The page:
We all know that forests stock carbon, both in soil and trees. We also know that growing forests are a carbon sink. Often the two concepts – carbon sink and stock – are confused in the public debate. Carbon sinks (in this case trees) sequester carbon, therefore increasing the overall carbon stock (in the forest). That’s about it when it comes to general agreements on the forest carbon issues.
The latest IPCC report alarmed the governments and most of the public for urgent climate actions. We must take immediate measures to save the planet from further heating and to keep it in such a condition that we can go on living on it. However, the measures to combat the changes in forestry, the construction and the energy sectors are numerous, and politicians or scientists do not agree on the best measures and their impacts.
There has been a lot of pressure to stop utilising forests to maintain and increase their carbon stock. Natural, untouched boreal forests would, however, slow down the sequestration as trees grow mature, and finally rot and release the carbon stocks absorbed. Some of the options are a sort of Catch-22. Can we continue burning coal? Or should we burn wood biomass and release that carbon now (calculation methods are a political agreements) instead of far future, to be compensated with time by the growing stock? These are all very technical and political issues, and the science depends a lot on the ground rules, including the details of the calculation methods. The EU climate politics, based partly on heavy lobbying, do not make it any simpler to form a clear, informed view.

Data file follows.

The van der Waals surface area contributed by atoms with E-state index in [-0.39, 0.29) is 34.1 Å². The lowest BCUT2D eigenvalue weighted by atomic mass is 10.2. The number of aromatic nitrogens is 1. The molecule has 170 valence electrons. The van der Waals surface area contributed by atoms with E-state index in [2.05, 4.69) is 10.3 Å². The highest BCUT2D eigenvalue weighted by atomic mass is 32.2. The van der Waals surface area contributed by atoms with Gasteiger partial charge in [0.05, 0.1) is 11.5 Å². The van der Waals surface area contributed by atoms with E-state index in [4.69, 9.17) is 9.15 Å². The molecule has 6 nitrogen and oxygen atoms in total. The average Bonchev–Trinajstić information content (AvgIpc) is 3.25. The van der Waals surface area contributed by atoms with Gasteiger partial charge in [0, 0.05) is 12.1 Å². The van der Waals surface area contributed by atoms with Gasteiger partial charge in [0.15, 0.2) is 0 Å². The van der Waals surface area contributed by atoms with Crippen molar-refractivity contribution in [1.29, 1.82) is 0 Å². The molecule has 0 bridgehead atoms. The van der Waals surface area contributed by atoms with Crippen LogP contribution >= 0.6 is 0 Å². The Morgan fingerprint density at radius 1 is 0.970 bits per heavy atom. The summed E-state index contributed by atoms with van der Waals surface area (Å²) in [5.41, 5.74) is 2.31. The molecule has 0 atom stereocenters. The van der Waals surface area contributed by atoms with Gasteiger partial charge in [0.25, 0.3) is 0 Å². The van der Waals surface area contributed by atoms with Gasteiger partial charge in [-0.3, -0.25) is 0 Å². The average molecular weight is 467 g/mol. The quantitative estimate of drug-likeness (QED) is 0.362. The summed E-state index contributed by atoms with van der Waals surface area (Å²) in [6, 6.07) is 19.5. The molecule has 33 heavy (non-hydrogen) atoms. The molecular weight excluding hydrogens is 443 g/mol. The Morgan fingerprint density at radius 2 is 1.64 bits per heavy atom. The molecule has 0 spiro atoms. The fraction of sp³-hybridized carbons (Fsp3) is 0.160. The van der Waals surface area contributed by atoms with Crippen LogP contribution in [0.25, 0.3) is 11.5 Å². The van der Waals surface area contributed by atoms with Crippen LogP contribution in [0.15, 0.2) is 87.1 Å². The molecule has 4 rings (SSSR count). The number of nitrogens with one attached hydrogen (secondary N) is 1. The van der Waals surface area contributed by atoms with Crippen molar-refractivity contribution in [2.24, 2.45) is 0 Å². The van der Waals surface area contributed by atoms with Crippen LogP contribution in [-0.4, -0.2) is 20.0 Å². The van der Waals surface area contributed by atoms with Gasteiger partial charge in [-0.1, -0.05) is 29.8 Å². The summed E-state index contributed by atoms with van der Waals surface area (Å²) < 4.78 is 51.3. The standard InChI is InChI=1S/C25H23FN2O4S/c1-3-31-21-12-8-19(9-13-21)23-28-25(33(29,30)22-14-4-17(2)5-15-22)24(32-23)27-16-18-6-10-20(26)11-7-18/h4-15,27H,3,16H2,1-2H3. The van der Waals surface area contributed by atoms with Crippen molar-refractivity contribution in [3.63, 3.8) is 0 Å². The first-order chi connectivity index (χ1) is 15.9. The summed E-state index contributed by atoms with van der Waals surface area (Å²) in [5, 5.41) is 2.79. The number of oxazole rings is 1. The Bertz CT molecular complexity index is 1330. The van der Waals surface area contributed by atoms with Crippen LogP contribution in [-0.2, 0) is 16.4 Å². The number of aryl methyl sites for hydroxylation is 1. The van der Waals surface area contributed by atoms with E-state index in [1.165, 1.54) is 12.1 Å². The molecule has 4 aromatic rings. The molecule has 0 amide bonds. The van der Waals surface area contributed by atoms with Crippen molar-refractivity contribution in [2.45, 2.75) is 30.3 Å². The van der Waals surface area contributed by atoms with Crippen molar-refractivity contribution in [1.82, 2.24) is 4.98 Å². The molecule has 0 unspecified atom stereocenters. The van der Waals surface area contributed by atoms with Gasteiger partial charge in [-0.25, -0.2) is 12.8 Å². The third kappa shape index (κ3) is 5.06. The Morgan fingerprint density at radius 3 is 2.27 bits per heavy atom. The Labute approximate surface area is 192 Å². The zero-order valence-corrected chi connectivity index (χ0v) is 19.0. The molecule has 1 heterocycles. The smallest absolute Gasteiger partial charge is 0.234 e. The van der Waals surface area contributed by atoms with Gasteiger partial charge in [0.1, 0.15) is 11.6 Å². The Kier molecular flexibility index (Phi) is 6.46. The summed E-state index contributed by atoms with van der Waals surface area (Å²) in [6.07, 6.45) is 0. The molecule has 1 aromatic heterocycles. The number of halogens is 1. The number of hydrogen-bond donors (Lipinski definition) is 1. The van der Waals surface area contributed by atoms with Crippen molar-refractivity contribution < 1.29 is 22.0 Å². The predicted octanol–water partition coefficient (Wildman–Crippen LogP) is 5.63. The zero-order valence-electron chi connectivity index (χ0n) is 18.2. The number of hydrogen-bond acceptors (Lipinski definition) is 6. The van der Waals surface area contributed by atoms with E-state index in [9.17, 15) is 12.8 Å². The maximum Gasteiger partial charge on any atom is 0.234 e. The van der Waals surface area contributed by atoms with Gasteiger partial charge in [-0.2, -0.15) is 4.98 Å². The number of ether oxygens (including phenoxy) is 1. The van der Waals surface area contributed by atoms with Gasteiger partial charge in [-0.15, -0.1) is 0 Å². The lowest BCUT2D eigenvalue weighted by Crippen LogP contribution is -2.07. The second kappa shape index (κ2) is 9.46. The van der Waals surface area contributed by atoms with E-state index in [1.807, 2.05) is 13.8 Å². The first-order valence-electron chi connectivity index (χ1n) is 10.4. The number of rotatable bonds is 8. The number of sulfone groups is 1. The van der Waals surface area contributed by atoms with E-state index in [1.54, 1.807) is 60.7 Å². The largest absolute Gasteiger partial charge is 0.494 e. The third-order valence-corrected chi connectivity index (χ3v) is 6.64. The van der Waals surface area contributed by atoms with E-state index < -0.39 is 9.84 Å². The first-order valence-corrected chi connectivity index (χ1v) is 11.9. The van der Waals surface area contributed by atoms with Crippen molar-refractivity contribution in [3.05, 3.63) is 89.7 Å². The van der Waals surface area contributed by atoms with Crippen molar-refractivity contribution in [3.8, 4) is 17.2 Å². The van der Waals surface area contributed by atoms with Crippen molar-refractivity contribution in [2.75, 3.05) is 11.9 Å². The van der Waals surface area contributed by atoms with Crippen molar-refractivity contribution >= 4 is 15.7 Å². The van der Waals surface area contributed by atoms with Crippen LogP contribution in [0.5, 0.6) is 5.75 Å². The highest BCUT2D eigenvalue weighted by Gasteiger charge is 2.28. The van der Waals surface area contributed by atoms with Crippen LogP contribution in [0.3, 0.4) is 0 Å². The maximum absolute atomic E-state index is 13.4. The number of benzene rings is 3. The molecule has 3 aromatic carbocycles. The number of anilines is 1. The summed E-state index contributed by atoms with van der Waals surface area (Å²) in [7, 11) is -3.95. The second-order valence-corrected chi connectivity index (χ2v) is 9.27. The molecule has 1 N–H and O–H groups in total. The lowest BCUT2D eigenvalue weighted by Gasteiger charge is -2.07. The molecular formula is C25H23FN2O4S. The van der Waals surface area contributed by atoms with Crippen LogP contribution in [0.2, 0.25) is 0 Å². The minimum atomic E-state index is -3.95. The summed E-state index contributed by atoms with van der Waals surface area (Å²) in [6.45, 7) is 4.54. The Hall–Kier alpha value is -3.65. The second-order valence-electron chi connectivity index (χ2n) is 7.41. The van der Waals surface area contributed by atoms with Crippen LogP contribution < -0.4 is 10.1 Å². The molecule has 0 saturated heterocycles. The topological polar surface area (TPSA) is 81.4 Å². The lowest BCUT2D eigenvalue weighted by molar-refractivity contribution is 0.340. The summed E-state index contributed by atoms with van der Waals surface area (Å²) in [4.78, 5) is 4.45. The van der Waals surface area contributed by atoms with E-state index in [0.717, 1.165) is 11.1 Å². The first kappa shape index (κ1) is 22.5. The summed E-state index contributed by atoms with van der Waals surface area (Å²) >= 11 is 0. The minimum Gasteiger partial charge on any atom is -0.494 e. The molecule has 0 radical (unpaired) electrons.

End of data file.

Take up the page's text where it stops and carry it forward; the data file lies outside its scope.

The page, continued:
Finland has traditionally been considered a country that manages her forests in an exemplary manner. Most of the raw material used for pulp production cannot be used for solid wood products, and pulp production is very profitable, but we can always question whether it makes sense to approach the sustainable harvesting levels and import timber from neighbouring countries to produce pulp (for toilet paper?!) to people in faraway countries. The climate issues are global, and Finland cannot “wash her hands” from the global problems in isolation. We should focus on high value-added carbon-storing products in our industry.
Sustainability has three main pillars; environmental, economic and social. The EU, for example, has been recently accused of overruling the other two pillars with the environmental view during the preparation of its forest strategy. This may be true, and this may also be justified as we will not have the “economy” or the “society” if we don’t have a healthy environment.
Another example of the complexities is Europe’s renewable energy policy that shifts the energy production to renewables; including wood pellets. Now energy companies are criticised for using wood for burning, but what is the realistic option?
We at Indufor are aware of these considerations and try to have a holistic view of the issues in our client projects. We are always for sustainable forest management, including all three elements of sustainability. We also promote the use of wood in solid or otherwise durable products, such as buildings, and believe that this is the only way forward in forestry.
More information: Anni Blåsten